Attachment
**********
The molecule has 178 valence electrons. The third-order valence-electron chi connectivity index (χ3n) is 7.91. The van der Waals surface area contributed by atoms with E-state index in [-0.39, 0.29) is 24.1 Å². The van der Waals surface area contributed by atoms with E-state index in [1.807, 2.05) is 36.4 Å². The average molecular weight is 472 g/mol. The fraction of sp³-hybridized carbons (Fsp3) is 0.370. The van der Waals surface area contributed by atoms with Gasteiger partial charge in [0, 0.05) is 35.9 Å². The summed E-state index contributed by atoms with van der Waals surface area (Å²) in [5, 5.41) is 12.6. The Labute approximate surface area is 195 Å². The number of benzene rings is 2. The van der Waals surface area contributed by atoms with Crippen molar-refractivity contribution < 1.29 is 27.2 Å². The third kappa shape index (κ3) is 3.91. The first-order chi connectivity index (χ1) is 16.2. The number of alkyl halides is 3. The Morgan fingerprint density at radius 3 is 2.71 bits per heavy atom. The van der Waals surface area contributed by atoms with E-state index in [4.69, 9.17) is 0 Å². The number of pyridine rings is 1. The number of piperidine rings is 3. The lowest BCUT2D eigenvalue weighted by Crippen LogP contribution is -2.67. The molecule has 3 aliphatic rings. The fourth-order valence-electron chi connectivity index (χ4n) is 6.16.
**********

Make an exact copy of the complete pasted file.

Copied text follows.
The molecule has 178 valence electrons. The third-order valence-electron chi connectivity index (χ3n) is 7.91. The van der Waals surface area contributed by atoms with E-state index in [-0.39, 0.29) is 24.1 Å². The van der Waals surface area contributed by atoms with E-state index in [1.807, 2.05) is 36.4 Å². The average molecular weight is 472 g/mol. The fraction of sp³-hybridized carbons (Fsp3) is 0.370. The van der Waals surface area contributed by atoms with Gasteiger partial charge in [0, 0.05) is 35.9 Å². The summed E-state index contributed by atoms with van der Waals surface area (Å²) in [5, 5.41) is 12.6. The Labute approximate surface area is 195 Å². The number of benzene rings is 2. The van der Waals surface area contributed by atoms with Crippen molar-refractivity contribution < 1.29 is 27.2 Å². The third kappa shape index (κ3) is 3.91. The first-order chi connectivity index (χ1) is 16.2. The number of alkyl halides is 3. The Morgan fingerprint density at radius 3 is 2.71 bits per heavy atom. The van der Waals surface area contributed by atoms with E-state index in [4.69, 9.17) is 0 Å². The number of pyridine rings is 1. The number of piperidine rings is 3. The lowest BCUT2D eigenvalue weighted by Crippen LogP contribution is -2.67. The molecule has 3 aliphatic rings. The fourth-order valence-electron chi connectivity index (χ4n) is 6.16.